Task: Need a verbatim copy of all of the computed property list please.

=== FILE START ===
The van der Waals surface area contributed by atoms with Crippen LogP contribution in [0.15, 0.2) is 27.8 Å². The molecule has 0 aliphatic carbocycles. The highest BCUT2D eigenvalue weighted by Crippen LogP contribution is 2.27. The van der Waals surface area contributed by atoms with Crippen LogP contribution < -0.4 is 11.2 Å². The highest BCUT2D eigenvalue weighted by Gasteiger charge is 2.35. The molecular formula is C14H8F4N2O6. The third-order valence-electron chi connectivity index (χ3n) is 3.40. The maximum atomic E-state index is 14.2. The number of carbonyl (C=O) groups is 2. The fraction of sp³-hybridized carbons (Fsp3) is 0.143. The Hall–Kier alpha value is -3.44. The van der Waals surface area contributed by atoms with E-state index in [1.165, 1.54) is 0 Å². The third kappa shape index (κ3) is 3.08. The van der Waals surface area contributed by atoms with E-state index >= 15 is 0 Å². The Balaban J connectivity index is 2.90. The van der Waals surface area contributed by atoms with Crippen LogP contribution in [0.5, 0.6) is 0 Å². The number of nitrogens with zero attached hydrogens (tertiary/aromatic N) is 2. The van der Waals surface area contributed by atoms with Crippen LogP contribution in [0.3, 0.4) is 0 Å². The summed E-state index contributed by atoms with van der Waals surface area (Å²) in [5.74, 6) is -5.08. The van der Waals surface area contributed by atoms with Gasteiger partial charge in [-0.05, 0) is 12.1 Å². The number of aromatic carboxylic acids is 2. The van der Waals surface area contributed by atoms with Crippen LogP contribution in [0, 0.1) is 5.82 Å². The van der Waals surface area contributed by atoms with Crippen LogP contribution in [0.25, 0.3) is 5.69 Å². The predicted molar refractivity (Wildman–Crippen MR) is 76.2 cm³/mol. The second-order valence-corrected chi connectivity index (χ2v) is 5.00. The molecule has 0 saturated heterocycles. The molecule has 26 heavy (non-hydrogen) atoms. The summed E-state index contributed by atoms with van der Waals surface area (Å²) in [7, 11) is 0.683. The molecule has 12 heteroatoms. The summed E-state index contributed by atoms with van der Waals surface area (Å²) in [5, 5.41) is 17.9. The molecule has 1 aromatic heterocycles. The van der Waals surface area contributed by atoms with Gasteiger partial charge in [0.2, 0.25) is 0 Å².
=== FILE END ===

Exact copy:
The van der Waals surface area contributed by atoms with Crippen LogP contribution in [0.15, 0.2) is 27.8 Å². The molecule has 0 aliphatic carbocycles. The highest BCUT2D eigenvalue weighted by Crippen LogP contribution is 2.27. The van der Waals surface area contributed by atoms with Crippen LogP contribution < -0.4 is 11.2 Å². The highest BCUT2D eigenvalue weighted by Gasteiger charge is 2.35. The molecular formula is C14H8F4N2O6. The third-order valence-electron chi connectivity index (χ3n) is 3.40. The maximum atomic E-state index is 14.2. The number of carbonyl (C=O) groups is 2. The fraction of sp³-hybridized carbons (Fsp3) is 0.143. The Hall–Kier alpha value is -3.44. The van der Waals surface area contributed by atoms with E-state index in [1.165, 1.54) is 0 Å². The third kappa shape index (κ3) is 3.08. The van der Waals surface area contributed by atoms with E-state index >= 15 is 0 Å². The Balaban J connectivity index is 2.90. The van der Waals surface area contributed by atoms with Crippen LogP contribution in [0.5, 0.6) is 0 Å². The number of nitrogens with zero attached hydrogens (tertiary/aromatic N) is 2. The van der Waals surface area contributed by atoms with Crippen LogP contribution in [0.3, 0.4) is 0 Å². The summed E-state index contributed by atoms with van der Waals surface area (Å²) in [5.74, 6) is -5.08. The van der Waals surface area contributed by atoms with Gasteiger partial charge in [-0.05, 0) is 12.1 Å². The number of aromatic carboxylic acids is 2. The van der Waals surface area contributed by atoms with Crippen LogP contribution in [0, 0.1) is 5.82 Å². The van der Waals surface area contributed by atoms with Crippen LogP contribution in [0.25, 0.3) is 5.69 Å². The predicted molar refractivity (Wildman–Crippen MR) is 76.2 cm³/mol. The second-order valence-corrected chi connectivity index (χ2v) is 5.00. The molecule has 0 saturated heterocycles. The molecule has 26 heavy (non-hydrogen) atoms. The summed E-state index contributed by atoms with van der Waals surface area (Å²) in [7, 11) is 0.683. The molecule has 12 heteroatoms. The summed E-state index contributed by atoms with van der Waals surface area (Å²) in [5, 5.41) is 17.9. The molecule has 1 aromatic heterocycles. The van der Waals surface area contributed by atoms with Gasteiger partial charge in [0.2, 0.25) is 0 Å².